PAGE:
Do you hate found-footage horror movies? Do you hate them because you spend less time being scared and more time wondering why the characters are still holding a camera and filming instead of getting the hell out of there? Then you might just love Ghost Team One, because it has possibly the most inspired found-footage setup of all time.
Ghost Team One is about Sergio and Brad, two average slackers who throw a huge party. Sergio decides to strap a camera on his head to film the whole thing, and drunkenly records what he thinks may have been a ghost. The next morning he's telling Brad about what happened, when Fernanda, a stunningly beautiful girl leftover from the party, tells the boys that she's actually really into the supernatural. So Sergio and Brad respond in the most logical way possible: They lie and tell her they're ghost hunters making a movie about their haunted house, all in a ploy to keep her around just so they can each try to hook up with her.
Of course their house actually is haunted, but by the time they realize it, they've both already put in too much time with Fernanda to back out, so they keep making the movie. And things keep getting weirder and weirder. And this isn't a spoof, either. Ghost Team One is an R-rated sex comedy that happens to be mashed up with Paranormal Activity. It's crude and crass and kind of creepy, but also very funny. It hits theaters, VOD and digital today, and we spoke on the phone with directors Ben Peyser and Scott Rutherford about how they ended up making not only a solid horror comedy, but a found-footage movie that actually made sense as found footage.
Movies.com: How did you two come to this project in the first place?
Scott Rutherford: We were asked to make a found-footage horror comedy, and the most important motivation for us was that this be grounded. If you want the audience to stay with you, then they have to believe that these characters have a reason to stay in the house. And if the characters don't, then this movie doesn't have any reason to exist. Knowing that, in searching for our motivation in putting the project together, we sort of realized a few things. One, we had to watch horror movies to do the research and we both realized that we are total pussies. Watching those movies we were like, "Well, what are you doing in the morning? There's some good light outside, you can come over and hold hands and we can watch these movies together."
Usually in a horror movie the characters behave like idiots and it's the audience who is going, "No, don't go upstairs! That's a terrible idea," and so we were like, wouldn't it be funny if we made the characters true to ourselves. So it's the characters who are going, "Go upstairs? Tha'ts an awful idea! I don't want to go upstairs!" But then this beautiful woman comes in... Even when we first met Fernanda, 30 minutes after her audition, people were like, "I can still smell her. Can she come back? We love her." And then we realized that's why we wanted to make the movie-- to spend time with hot chicks like that. Well, that's why the characters should be making the movie.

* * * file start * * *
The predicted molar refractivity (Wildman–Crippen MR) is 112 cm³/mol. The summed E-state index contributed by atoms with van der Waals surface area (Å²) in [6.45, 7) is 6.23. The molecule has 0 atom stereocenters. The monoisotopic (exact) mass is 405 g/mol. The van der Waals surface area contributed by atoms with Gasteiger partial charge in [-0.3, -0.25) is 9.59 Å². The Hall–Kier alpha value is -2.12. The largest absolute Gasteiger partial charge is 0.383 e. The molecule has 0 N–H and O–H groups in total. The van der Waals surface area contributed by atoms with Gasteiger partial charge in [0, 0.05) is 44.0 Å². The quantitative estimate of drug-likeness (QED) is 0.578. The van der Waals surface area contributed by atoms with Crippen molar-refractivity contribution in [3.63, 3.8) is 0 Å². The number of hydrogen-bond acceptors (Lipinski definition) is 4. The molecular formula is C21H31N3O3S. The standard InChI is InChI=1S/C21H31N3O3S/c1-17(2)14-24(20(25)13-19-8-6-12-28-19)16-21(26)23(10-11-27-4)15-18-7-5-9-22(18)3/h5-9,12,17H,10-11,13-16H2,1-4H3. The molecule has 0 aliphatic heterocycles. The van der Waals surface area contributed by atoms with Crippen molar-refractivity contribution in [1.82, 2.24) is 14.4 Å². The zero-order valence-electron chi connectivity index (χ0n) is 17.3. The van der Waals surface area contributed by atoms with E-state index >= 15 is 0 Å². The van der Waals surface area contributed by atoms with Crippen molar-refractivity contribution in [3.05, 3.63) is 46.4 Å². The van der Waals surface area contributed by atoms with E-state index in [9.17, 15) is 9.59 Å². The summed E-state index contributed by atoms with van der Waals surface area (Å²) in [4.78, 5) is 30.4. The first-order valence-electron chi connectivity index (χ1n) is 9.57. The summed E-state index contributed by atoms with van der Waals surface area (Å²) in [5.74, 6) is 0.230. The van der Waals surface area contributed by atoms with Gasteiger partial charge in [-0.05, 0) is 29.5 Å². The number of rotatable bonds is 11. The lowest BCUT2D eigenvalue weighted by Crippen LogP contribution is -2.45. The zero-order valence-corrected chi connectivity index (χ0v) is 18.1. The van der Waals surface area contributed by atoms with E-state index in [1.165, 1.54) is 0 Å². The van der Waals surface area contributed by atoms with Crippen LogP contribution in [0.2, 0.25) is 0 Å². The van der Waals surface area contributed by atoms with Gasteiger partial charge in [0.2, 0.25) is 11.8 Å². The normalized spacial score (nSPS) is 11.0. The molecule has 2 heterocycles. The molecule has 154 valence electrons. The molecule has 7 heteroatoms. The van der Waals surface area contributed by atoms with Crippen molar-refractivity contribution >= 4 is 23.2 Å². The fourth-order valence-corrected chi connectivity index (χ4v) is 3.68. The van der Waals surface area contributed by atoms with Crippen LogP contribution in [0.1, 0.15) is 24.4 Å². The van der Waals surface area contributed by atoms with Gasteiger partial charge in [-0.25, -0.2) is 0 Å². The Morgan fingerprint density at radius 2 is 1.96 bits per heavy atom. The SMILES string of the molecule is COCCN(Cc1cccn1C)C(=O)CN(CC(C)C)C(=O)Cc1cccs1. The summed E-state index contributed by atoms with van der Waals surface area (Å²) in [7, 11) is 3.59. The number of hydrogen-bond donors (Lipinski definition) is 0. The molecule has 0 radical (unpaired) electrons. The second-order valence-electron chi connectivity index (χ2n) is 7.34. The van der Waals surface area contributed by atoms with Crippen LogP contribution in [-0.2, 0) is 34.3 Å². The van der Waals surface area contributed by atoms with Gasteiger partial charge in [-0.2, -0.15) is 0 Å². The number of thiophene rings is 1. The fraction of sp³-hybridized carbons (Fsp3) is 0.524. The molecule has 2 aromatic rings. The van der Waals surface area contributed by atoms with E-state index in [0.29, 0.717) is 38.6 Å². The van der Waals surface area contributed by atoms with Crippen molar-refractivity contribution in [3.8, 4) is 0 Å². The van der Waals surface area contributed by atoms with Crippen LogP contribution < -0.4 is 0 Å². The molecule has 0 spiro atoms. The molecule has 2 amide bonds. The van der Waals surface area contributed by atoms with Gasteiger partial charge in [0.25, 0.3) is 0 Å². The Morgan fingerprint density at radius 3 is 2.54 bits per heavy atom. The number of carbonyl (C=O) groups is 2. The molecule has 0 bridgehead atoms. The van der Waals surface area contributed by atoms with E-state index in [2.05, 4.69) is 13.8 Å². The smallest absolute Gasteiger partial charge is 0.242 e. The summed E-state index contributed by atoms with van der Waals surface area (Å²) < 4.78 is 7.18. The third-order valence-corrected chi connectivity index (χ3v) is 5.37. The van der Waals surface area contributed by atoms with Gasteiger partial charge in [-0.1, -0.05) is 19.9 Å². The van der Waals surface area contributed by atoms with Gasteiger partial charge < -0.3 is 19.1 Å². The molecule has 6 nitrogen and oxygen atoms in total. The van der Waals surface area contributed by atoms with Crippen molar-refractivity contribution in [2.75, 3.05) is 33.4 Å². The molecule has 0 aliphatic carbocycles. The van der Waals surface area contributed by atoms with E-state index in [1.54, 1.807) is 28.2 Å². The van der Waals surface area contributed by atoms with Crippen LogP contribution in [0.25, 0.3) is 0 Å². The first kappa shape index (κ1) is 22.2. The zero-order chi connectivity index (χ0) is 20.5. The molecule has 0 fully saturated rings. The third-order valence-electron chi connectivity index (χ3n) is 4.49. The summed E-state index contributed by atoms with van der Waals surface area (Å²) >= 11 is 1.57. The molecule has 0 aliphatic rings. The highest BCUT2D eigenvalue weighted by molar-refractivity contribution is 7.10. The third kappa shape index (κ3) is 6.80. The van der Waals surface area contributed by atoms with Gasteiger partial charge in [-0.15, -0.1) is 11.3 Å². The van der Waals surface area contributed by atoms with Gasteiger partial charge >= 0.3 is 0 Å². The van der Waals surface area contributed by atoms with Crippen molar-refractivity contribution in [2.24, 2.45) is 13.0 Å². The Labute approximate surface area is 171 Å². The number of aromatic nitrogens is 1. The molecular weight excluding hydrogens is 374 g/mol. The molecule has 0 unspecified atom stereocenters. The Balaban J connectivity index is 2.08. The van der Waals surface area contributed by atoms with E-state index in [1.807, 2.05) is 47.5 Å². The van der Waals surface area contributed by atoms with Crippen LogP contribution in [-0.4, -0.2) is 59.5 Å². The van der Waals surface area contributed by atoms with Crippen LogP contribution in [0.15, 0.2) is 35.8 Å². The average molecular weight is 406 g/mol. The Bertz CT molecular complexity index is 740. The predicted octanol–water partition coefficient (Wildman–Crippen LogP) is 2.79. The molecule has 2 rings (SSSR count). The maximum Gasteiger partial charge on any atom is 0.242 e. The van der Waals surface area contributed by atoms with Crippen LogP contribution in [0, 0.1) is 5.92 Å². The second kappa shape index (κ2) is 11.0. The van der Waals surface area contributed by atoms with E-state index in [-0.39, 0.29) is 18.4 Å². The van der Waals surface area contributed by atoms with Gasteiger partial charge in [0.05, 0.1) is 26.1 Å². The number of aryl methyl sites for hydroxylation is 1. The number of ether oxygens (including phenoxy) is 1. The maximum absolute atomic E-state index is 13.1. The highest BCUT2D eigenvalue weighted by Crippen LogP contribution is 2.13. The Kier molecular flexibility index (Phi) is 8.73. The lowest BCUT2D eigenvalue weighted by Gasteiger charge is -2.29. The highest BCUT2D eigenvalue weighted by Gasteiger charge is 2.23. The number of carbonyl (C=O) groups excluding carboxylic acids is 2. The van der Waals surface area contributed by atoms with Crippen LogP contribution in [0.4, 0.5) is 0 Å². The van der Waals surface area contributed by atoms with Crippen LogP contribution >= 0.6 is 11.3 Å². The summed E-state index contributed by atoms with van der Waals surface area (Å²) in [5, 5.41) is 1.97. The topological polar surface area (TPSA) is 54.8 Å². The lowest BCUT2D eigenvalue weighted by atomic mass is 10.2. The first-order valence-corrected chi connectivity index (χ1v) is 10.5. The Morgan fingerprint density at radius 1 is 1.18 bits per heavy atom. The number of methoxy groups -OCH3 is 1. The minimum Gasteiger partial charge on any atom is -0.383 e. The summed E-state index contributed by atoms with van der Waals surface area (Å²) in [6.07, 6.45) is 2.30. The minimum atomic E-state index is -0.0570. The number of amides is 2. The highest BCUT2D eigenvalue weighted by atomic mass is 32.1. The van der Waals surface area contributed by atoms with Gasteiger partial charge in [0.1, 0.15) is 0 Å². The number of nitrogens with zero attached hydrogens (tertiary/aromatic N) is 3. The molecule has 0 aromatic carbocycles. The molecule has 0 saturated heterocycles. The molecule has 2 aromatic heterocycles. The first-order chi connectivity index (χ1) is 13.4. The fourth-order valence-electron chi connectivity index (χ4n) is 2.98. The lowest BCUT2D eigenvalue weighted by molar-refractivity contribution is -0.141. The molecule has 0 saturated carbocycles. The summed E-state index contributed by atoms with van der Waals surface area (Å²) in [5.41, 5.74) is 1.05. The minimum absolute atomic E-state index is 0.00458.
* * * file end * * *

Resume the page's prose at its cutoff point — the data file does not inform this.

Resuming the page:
The only thing that can compel a man to confront his fears is a beautiful woman. And a scared, scared man will walk to the ends of the Earth for a beautiful woman.
Ben Peyser: And just jumping off that, of course there are bad found-footage movies, and there are good found-footage movies. Just like with any style or genre, and what we loved about found footage is that it really gave us the opportunity to tell an authentic story with these characters. It really helped to put you in the shoes of these guys, and it makes the whole thing feel a lot more believable. We did not want to make a spoof. We are not spoof guys. We grew up loving grounded comedies, and more recently stuff like The Office. What's great about the found-footage genre is that it allows you to get these really naturalistic performances. Obviously there's a lot of improv, so having that camera style lets us get to a place where these characters can really have these reactions. In a spoof movie, when you get to a scare, it's like,"Ha ha, that's a funny gag" but in our movie you're like, "Oh, this is actually kind of creepy." You're with the characters.
Rutherford: Authenticity becomes the most important part for a movie like this, and that's why found footage makes it feel like a very real experience for both the comedy and the horror. Is that response genuine and that's why we're laughing? Great, keep it. Is that response genuinely scary? Great, keep it.